ROCKFORD, Ill. — When Charlie Worboys lost his job, he feared searching for a new one at his age might be tough. Six years later, at 65, he’s still looking.
Luanne Lynch, 57, was laid off three times in the past decade and previous layoffs brought jobs with a lower salary; this time she can’t even get that.
A new Associated Press-NORC Center for Public Affairs Research poll finds many people older than 50 reporting great difficulty finding work and feeling that their age is a factor.
After Worboys was laid off and his hunt for another teaching job was fruitless, he sought counseling positions. When those leads dried up, he applied for jobs in juvenile detention centers, in sales and elsewhere. He finally settled for part-time work while still scouring online listings and sending out applications each week.
“They’re looking for the younger person,” he said. “They look at the number 65 and they don’t bother to look behind it.”
The poll found 55 percent of people 50 and older who have sought a job in the past five years characterized their search as difficult, and 43 percent thought employers were concerned about their age. Further, most in the poll reported finding few available jobs (69 percent), few that paid well (63 percent) or that offered adequate benefits (53 percent). About a third were told they were overqualified.
Still, some companies are welcoming older workers, and 43 percent of job seekers surveyed found a high demand for their skills and 31 percent said there was a high demand for their experience. Once on the job, older workers were far more likely to report benefits related to their age – 60 percent said colleagues had come to them for advice more often and 42 percent said they felt as if they were receiving more respect in the company.
People of all ages have been frustrated by the job market, and the unemployment rate for those 55 and older was 5.3 percent in September, lower than the 7.2 percent rate among all ages. By comparison, unemployment among those age 20-24 was 12.9 percent, and among those 25-54, 6.2 percent.
But long-term unemployment has been rampant among the oldest job seekers. Unemployed people age 45 to 54 were out of work 45 weeks on average, those 55 to 64 were jobless for 57 weeks and those 65 and older average 51 weeks.
Younger workers were unemployed for shorter periods of time.
Sixty-three percent of those who searched for a job cited financial need, and 19 percent said it was because they were laid off. Far smaller numbers searched because they wanted to change careers, find a better salary or benefits, escape unhappiness at a previous job or simply get out of the house.
Lynch, of San Gabriel, Calif., hated taking a step down after the earlier layoffs, but this time only one interview has come from 70-some applications.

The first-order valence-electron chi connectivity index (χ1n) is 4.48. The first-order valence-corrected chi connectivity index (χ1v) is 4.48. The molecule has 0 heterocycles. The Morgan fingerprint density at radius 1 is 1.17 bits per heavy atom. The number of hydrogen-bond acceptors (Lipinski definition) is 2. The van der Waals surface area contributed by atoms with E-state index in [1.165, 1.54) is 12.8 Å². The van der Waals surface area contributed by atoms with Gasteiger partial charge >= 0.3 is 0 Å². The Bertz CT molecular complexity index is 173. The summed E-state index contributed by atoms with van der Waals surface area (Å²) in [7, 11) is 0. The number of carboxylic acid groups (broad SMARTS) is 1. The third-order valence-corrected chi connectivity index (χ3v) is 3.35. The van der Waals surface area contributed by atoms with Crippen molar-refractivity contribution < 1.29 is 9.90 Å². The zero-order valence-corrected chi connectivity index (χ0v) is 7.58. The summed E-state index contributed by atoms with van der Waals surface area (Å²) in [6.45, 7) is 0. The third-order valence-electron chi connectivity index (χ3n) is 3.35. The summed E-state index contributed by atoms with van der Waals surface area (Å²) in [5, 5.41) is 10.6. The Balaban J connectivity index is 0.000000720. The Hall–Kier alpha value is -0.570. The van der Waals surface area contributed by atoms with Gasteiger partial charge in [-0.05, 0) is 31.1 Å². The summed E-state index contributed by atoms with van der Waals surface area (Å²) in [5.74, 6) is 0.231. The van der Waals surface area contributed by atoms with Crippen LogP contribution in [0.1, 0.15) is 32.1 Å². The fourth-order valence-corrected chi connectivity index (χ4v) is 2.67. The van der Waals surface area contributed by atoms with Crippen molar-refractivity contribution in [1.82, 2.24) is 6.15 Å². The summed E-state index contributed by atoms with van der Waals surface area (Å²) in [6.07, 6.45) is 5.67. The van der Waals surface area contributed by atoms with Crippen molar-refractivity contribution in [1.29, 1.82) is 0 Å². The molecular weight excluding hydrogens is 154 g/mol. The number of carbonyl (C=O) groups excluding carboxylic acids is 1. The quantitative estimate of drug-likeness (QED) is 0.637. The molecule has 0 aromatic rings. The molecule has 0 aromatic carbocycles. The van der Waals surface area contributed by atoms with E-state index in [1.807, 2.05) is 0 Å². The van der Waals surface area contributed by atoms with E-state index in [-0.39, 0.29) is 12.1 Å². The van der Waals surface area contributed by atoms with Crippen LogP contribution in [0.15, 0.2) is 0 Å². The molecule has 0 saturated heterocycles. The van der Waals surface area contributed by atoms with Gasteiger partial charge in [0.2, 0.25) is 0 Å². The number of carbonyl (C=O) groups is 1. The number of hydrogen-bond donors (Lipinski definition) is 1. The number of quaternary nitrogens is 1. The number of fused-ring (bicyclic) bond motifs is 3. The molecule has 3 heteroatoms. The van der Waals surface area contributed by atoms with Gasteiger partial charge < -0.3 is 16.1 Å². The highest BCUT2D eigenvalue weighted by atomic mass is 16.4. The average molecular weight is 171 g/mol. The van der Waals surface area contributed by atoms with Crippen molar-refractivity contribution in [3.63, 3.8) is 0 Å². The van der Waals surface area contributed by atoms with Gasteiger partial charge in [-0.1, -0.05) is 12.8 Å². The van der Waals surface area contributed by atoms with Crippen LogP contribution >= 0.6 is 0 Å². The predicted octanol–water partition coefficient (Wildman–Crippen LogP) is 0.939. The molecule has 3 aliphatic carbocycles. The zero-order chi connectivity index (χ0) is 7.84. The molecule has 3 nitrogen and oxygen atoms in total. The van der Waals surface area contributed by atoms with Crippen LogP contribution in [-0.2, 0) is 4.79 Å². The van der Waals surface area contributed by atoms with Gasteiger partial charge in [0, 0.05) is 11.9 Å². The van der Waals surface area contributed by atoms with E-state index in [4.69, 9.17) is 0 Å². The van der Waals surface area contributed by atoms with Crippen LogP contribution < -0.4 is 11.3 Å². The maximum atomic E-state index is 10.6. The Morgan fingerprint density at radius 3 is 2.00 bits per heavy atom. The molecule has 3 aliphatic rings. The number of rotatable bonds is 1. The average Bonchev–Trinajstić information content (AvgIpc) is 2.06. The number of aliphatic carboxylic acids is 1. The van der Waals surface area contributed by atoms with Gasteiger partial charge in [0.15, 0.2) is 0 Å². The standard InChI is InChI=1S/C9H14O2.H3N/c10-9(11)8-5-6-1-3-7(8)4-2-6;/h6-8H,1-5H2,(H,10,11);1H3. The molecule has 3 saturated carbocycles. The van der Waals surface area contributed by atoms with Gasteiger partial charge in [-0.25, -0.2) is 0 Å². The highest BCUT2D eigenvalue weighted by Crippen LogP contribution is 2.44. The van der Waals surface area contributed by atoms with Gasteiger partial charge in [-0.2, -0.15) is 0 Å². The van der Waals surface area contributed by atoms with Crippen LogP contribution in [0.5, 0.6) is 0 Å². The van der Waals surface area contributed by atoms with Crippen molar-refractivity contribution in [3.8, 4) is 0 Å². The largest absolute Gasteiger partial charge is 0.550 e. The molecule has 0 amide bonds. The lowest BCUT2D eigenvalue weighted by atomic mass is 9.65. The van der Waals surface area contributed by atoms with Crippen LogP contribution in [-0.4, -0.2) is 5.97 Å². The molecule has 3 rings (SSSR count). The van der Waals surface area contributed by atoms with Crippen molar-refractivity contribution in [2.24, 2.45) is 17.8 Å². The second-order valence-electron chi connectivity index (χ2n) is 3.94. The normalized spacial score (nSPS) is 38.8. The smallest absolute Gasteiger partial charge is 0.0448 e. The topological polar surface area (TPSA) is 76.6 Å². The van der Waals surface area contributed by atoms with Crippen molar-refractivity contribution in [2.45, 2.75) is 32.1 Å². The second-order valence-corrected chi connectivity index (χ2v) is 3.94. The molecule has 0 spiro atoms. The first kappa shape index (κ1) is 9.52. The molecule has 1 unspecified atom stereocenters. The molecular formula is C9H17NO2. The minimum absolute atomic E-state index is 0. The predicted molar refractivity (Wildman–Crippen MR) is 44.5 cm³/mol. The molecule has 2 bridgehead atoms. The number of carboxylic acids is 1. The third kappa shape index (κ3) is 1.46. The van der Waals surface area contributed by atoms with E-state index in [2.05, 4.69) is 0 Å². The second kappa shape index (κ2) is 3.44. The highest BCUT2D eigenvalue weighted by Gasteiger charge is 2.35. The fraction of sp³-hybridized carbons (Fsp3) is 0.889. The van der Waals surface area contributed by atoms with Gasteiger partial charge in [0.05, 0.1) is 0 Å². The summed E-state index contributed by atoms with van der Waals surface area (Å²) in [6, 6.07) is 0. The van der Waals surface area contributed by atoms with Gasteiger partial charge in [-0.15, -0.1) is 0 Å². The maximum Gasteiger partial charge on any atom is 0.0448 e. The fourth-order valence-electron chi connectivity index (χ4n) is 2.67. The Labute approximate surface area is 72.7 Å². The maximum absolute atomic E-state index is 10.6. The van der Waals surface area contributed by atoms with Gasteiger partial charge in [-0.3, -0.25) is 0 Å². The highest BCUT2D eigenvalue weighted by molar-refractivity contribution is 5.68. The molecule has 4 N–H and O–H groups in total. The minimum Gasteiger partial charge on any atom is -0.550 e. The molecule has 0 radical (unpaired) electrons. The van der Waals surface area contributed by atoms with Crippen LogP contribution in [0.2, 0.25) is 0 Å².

“It’s starting at the bottom,” she said. “And frankly, I’m getting too old to be starting at the bottom.”
Bob Gershberg, a corporate recruiter in St. Petersburg, Fla., said unemployed people, regardless of age, have had trouble getting rehired. But he said older workers have faced an added layer of skepticism from employers.
“They’ll say, ‘Give me the young guy. Give me the up-and-comer. Someone with fire in the belly,’ ” he said. “But there’s always been a bias against the unemployed. They say, ‘If she was so good, why’d she get cut?’ ”
Sharon Hulce, who runs a recruitment firm in Appleton, Wis., said she’s found some employers are concerned that applicants in their late 50s or 60s might not stick around for the long haul.
Kerry Hannon, who wrote Great Jobs for Everyone 50-plus, said managers might be leery of a lengthy résumé from someone they can’t afford, salary-wise.
“They’ll look at your background and just figure you’ll be insulted,” she said.
About 4 in 10 who have been in the job market said they felt they lacked the right skills or felt too old for the available jobs. Many reported trying to improve their skill set (20 percent) or present themselves with a fresher résumé or interview approach (15 percent) to make themselves more marketable.
One in five respondents in the poll said they had experienced prejudice or discrimination in the job market or at work because of their age.
That doubles to 40 percent among those who have sought a job in the last five years.
Faye Smith, 69, of Dallas, Ga., said she needed to find work after losing much of her savings in the downturn but felt the hesitance of employers when they saw the dates on her résumé.
“You could tell when they found out the age,” she said. “There’s a change in the face and the demeanor of the person.”
The AP-NORC Center survey was conducted Aug. 8-Sept. 10 by NORC at the University of Chicago, with funding from the Alfred P. Sloan Foundation. It involved landline and cellphone interviews in English and Spanish with 1,024 people aged 50 and older nationwide. Results from the full survey have a margin of sampling error of plus or minus 4.1 percentage points.